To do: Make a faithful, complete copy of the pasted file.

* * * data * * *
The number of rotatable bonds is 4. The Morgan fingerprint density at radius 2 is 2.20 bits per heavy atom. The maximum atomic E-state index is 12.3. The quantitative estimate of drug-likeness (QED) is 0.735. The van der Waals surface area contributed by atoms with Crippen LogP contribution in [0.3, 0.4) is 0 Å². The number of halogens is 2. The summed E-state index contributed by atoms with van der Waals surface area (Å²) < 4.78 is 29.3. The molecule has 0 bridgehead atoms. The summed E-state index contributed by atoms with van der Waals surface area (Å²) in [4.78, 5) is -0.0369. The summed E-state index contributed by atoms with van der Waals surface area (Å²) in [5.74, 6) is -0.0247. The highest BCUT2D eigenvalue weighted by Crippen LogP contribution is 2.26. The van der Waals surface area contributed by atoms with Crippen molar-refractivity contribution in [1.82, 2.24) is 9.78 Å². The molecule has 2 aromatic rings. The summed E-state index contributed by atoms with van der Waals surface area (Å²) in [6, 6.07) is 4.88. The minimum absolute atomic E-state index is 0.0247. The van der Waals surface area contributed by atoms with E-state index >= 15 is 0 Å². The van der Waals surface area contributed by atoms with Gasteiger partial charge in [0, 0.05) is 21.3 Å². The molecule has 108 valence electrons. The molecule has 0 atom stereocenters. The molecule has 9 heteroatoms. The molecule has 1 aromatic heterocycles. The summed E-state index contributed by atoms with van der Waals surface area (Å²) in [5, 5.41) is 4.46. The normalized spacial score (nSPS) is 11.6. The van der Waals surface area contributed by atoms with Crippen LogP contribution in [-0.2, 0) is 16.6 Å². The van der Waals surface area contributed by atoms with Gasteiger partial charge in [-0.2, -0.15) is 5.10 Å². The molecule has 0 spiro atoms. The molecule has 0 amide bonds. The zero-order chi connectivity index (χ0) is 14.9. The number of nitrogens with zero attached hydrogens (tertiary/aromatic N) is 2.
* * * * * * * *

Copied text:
The number of rotatable bonds is 4. The Morgan fingerprint density at radius 2 is 2.20 bits per heavy atom. The maximum atomic E-state index is 12.3. The quantitative estimate of drug-likeness (QED) is 0.735. The van der Waals surface area contributed by atoms with Crippen LogP contribution in [0.3, 0.4) is 0 Å². The number of halogens is 2. The summed E-state index contributed by atoms with van der Waals surface area (Å²) < 4.78 is 29.3. The molecule has 0 bridgehead atoms. The summed E-state index contributed by atoms with van der Waals surface area (Å²) in [4.78, 5) is -0.0369. The summed E-state index contributed by atoms with van der Waals surface area (Å²) in [5.74, 6) is -0.0247. The highest BCUT2D eigenvalue weighted by Crippen LogP contribution is 2.26. The van der Waals surface area contributed by atoms with Crippen molar-refractivity contribution in [1.82, 2.24) is 9.78 Å². The molecule has 2 aromatic rings. The summed E-state index contributed by atoms with van der Waals surface area (Å²) in [6, 6.07) is 4.88. The minimum absolute atomic E-state index is 0.0247. The van der Waals surface area contributed by atoms with E-state index >= 15 is 0 Å². The van der Waals surface area contributed by atoms with Gasteiger partial charge in [0, 0.05) is 21.3 Å². The molecule has 108 valence electrons. The molecule has 0 atom stereocenters. The molecule has 9 heteroatoms. The molecule has 1 aromatic heterocycles. The summed E-state index contributed by atoms with van der Waals surface area (Å²) in [5, 5.41) is 4.46. The normalized spacial score (nSPS) is 11.6. The van der Waals surface area contributed by atoms with Crippen LogP contribution in [-0.2, 0) is 16.6 Å². The van der Waals surface area contributed by atoms with Gasteiger partial charge in [-0.2, -0.15) is 5.10 Å². The molecule has 0 spiro atoms. The molecule has 0 amide bonds. The zero-order chi connectivity index (χ0) is 14.9. The number of nitrogens with zero attached hydrogens (tertiary/aromatic N) is 2.